Observing The Economic Crisis First Hand

Posted by – March 28, 2009

From everything I see in the media, it looks grim, like we’re deep into a Great Recession. There are bread lines of sorts forming at food banks, and charities send 18-wheelers to small towns whose sole employers have closed shop.  At the same time, states like Georgia have all but ended assistance to the poor (Georgia TANF recipients fell nearly 90 percent between January 2002 and November 2007, even as unemployment climbed 30 percent). The private health care system seems to be about over, as hospital closures force more Americans into the few public hospitals and federally-backed community health centers around, and the uninsured balloon to 86.7 million.  Meanwhile, the government is pushing a bank bailout plan that probably won’t work.

But what have you observed first hand? Is it bad where you are? How do you think the economic crisis will effect you? How do you think it will effect people with disabilities?  Will we be the first thrown under the bus, as was proposed in California?

Here’s what I’ve observed first-hand. In New York, one of the pillars of our economy is the financial sector, and it has collapsed.  The crisis has forced the state to cut services. A lot of people are upset about the state and city budget cuts; a protest at city hall 25,000-people-strong definitely made my girlfriend’s travel more interesting. At the hospital I currently live in, they are clamping down on expenses to ride out the cuts.  For fiscal year 08-09 there is a hiring freeze (which means when my favorite person on staff moved to Canada, they can’t replace her), they made it harder to get overtime, supply orders have been scaled back, the employee uniform stipend was cut to nearly nothing, and their customary free Thanksgiving turkeys were canceled (the latter two don’t bother me, as they never would’ve existed in Alabama anyway).  My doctor thinks that the South Campus ultimately won’t survive.  And the doctors and nurses are buzzing about the startling hospital closures in Queens and wondering who’s next.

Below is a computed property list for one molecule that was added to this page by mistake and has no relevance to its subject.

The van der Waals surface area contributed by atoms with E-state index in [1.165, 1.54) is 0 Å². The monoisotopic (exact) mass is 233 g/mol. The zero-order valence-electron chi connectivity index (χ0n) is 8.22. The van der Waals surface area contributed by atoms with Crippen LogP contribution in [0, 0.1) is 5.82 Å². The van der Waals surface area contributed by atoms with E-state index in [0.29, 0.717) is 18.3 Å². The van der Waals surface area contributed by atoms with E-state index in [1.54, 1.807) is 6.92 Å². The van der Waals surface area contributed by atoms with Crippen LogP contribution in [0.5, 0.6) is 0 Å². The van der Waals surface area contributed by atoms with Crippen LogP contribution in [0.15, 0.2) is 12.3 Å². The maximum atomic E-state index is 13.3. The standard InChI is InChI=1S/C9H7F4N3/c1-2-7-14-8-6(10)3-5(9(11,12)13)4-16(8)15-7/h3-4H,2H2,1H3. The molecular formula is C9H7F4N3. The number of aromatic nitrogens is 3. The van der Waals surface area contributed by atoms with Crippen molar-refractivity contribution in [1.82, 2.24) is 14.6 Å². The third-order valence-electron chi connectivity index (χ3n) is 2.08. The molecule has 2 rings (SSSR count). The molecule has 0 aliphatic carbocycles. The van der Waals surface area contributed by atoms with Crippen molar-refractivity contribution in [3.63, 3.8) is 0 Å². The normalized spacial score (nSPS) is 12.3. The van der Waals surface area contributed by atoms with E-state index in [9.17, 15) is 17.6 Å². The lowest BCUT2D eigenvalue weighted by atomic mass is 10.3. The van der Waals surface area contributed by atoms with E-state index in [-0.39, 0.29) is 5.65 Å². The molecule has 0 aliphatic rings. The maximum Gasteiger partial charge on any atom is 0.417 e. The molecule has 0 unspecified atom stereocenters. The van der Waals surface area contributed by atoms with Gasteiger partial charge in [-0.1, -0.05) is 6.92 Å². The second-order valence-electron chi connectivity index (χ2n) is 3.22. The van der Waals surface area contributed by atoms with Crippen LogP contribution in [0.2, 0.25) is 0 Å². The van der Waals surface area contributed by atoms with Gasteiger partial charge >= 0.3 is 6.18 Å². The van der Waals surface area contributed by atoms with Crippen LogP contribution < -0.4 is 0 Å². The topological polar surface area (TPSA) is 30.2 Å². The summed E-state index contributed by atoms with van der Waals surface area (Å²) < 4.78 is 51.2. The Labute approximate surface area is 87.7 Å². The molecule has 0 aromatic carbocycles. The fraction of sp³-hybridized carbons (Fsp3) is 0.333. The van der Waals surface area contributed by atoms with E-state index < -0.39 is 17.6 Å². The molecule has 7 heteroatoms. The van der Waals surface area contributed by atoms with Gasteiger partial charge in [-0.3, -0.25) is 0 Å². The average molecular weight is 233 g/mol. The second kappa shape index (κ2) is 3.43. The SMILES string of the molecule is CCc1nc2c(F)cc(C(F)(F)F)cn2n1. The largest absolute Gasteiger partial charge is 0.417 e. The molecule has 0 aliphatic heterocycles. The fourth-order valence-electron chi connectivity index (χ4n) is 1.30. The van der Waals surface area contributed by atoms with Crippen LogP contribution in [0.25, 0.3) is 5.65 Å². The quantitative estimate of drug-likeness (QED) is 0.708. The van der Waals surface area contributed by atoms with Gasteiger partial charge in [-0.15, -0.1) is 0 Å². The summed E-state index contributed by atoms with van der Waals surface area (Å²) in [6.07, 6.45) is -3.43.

Granted, I’ve not seen outside the hospital walls (and I’m eager to check out the city and report back) but so far, what I’ve seen first hand hasn’t been that bad.   Not compared to the effect of the devastating cuts that I saw first-hand in Alabama in the late ’90s and early ’00s, that actually caused deaths (when the economy was booming and services should have been increasing).   Is it bad where you are?

As odd as this sounds, I think there are possible upsides to global economic collapse.

The Upsides

With Wall Street cratering, many in the finance and related industries have left the city for higher ground, leading to an unprecedented situation: for once in Manhattan, apartment vacancies are up and rents are down.

Shopping habits have definitely shifted, the era of wanton excess being cool (that should’ve never happened) is finally behind us, and more businesses, desperate for customers, have stopped treating us like crap.  Nothing is devoid of upsides.

What have you witnessed first hand?

Nick

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  • http://wheeliecatholic.blospot.com Ruth

    I'm seeing a lot of unemployment around here, because many work(ed) in the finance field, but people are starting to spend again. I have seen many people with disabilities struggling with the price of food which has gone up. Seems last time gas prices went up, food went up and never came down.

    I nominated your blog for an award, Nick. Am enjoying reading it.